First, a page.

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Dawn Wall’s Pitch 15: The Battle; The Project

Kevin Jorgeson has attempted pitch 15, a 5.14d traverse, on El Cap’s Dawn Wall project four times and each time he’s fallen off the two razor-sharp crimp-crux.

Climbers and non-climbers alike are anxiously watching the historic project. Tommy Caldwell has free climbed to pitch 14 and in now into “easier” terrain. Jorgeson is battling with pitch 15. He is projecting the hardest pitch of his life without the opportunity to walk away and forget about it.

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Today on Facebook, Jorgeson wrote, “My battle with Pitch 15 continues. After six years of work, my DawnWall quest comes down to sending this pitch. Last night, I experienced a lightness and calm like never before. Despite failing, it will always be one of my most memorable climbing experiences. On my fourth attempt, around 11pm, the razor sharp holds ripped both the tape and the skin right off my fingers. As disappointing as this is, I’m learning new levels of patience, perseverance and desire. I’m not giving up. I will rest. I will try again. I will succeed.”

The crux crimps that continue to tear tape and flesh from Jorgeson's fingers  Photo Jorgeson's Facebook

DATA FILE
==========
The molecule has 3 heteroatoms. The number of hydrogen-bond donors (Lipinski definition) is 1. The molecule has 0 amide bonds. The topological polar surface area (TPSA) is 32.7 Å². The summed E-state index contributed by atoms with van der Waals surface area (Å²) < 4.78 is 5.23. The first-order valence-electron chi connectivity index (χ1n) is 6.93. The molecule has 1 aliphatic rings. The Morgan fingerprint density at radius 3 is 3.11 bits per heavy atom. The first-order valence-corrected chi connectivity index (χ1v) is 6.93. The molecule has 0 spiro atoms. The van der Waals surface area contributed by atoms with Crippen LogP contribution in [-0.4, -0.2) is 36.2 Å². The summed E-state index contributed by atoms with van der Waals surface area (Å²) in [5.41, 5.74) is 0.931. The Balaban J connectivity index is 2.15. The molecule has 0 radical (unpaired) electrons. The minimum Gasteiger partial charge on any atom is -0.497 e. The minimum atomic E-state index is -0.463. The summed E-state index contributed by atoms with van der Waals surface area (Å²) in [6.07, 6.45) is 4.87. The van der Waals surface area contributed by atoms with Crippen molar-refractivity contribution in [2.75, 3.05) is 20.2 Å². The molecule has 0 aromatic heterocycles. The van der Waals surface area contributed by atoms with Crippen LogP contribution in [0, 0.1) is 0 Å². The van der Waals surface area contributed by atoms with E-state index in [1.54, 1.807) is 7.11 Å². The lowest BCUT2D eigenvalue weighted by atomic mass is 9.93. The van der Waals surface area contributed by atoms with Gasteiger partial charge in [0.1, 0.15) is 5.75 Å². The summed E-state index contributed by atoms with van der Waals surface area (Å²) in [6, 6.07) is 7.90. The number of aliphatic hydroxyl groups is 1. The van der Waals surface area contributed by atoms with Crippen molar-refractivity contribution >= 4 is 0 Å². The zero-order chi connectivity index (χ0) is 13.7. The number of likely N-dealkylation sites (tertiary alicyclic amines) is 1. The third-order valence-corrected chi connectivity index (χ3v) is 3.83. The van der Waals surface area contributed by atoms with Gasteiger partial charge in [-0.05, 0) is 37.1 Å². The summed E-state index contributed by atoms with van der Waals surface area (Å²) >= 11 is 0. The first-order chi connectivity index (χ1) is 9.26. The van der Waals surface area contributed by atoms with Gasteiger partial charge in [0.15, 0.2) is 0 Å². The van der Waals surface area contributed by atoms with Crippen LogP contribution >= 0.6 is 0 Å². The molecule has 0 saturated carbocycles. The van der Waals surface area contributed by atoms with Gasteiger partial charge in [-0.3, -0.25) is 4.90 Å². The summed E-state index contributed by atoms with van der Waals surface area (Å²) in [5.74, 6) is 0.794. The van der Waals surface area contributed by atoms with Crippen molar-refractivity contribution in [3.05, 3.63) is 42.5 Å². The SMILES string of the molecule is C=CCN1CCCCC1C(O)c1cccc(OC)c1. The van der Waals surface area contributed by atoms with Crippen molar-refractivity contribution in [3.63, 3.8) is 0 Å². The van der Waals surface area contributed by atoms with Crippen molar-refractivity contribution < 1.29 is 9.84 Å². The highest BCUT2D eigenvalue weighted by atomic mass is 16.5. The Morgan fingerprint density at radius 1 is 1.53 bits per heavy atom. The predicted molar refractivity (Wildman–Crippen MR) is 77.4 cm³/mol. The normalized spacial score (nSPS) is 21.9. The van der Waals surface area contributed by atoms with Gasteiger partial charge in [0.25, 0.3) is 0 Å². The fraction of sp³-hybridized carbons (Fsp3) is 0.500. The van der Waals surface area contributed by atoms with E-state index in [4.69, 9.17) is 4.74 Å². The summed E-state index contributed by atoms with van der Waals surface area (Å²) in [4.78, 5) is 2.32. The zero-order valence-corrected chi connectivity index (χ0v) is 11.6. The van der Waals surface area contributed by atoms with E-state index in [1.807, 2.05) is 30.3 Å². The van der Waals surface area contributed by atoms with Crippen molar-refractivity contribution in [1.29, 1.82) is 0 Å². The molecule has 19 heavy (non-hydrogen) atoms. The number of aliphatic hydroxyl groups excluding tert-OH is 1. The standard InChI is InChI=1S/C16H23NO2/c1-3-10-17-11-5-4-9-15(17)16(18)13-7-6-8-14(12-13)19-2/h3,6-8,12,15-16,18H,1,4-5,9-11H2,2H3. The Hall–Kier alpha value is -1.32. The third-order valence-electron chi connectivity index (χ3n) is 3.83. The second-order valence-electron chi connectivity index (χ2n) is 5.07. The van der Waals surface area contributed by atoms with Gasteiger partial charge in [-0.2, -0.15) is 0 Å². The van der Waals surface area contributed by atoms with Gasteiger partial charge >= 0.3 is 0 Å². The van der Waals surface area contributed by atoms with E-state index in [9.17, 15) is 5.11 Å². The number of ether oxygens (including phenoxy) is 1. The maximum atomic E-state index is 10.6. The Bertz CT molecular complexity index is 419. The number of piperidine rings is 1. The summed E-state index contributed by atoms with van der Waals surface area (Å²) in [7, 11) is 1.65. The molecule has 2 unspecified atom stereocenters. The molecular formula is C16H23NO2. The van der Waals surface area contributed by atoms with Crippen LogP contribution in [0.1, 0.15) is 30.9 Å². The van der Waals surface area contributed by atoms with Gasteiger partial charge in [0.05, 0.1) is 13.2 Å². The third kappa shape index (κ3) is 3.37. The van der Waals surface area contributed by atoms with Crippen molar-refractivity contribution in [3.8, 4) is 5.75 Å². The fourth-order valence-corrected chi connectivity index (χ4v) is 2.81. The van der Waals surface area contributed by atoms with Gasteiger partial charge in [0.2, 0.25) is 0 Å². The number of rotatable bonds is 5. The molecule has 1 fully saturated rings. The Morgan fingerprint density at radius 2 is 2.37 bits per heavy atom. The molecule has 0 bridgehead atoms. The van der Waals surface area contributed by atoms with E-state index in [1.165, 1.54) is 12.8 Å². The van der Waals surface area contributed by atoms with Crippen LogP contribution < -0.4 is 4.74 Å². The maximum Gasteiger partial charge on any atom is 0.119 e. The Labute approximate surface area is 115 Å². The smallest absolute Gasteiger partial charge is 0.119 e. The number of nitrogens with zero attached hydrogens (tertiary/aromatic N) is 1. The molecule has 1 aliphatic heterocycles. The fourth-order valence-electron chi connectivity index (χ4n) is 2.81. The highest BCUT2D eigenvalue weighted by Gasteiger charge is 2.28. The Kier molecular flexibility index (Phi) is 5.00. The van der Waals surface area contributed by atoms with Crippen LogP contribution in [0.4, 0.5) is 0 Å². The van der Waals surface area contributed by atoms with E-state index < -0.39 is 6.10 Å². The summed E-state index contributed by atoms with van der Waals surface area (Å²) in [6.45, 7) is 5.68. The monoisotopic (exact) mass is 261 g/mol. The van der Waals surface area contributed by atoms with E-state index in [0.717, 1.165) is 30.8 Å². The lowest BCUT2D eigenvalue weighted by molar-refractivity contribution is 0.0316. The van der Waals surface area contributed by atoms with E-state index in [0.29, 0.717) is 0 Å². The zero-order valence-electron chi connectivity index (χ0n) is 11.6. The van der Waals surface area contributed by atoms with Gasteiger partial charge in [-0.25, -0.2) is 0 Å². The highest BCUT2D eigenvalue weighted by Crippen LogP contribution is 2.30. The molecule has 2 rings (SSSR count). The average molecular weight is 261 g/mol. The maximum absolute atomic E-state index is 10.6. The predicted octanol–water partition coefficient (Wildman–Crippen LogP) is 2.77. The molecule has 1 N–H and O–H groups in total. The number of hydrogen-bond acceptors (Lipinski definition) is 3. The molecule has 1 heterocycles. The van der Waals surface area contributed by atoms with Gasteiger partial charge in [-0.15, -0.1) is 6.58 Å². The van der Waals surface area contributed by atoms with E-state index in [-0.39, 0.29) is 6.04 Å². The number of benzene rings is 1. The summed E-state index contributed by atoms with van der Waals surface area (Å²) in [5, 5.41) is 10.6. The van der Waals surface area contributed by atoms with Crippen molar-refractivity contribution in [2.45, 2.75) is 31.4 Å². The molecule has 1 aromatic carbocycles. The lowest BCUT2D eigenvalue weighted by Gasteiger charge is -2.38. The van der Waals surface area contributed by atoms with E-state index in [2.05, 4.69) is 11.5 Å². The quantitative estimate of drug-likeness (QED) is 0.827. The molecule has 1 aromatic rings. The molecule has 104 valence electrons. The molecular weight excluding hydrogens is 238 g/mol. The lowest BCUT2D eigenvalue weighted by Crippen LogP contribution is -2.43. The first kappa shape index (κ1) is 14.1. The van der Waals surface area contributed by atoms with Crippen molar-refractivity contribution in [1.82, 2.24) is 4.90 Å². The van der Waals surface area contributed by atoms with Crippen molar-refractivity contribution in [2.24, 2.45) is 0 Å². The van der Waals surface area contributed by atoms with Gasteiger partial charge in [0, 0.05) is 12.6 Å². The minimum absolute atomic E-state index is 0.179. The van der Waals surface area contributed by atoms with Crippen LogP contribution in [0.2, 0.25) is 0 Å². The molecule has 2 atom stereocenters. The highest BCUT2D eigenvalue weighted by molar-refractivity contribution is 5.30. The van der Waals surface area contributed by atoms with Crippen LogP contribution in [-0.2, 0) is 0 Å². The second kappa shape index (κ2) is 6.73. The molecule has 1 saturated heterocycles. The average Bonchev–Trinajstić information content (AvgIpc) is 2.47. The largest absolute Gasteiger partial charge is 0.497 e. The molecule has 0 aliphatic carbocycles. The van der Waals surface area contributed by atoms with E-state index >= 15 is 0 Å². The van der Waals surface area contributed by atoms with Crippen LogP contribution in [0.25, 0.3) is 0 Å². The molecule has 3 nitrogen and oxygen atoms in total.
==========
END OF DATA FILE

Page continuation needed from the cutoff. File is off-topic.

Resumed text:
The crux crimps that continue to tear tape and flesh from Jorgeson’s fingers Photo Jorgeson’s Facebook


Many climbers project routes. Emily Harrington wrote, “I know alot of climbers have projecting routes for years, hundreds of days, with relentless determination and commitment; but this kind of long-term battle was totally new to me. Chris Sharma is a good example of someone capable of this kind of long-term projecting. I spent a little time climbing with him near his home in Spain this past spring. Sometimes he seems to be working on five or more routes at a time, and he appears to be in no rush to complete any of them. He is at ease with being in ‘project mode.'”

Tips on Projecting by Beth Rodden

Staying With It

Failing on a route can damage your self-confidence and perhaps even destroy your motivation to climb. When you reach this point, it’s important that you give the project a rest and shift your focus.

The best way to regain confidence and invert negative emotions is to climb some routes. After a period of absence, you will want to return to your project, you will know when the time is right.

The thrill that comes with sending a project:

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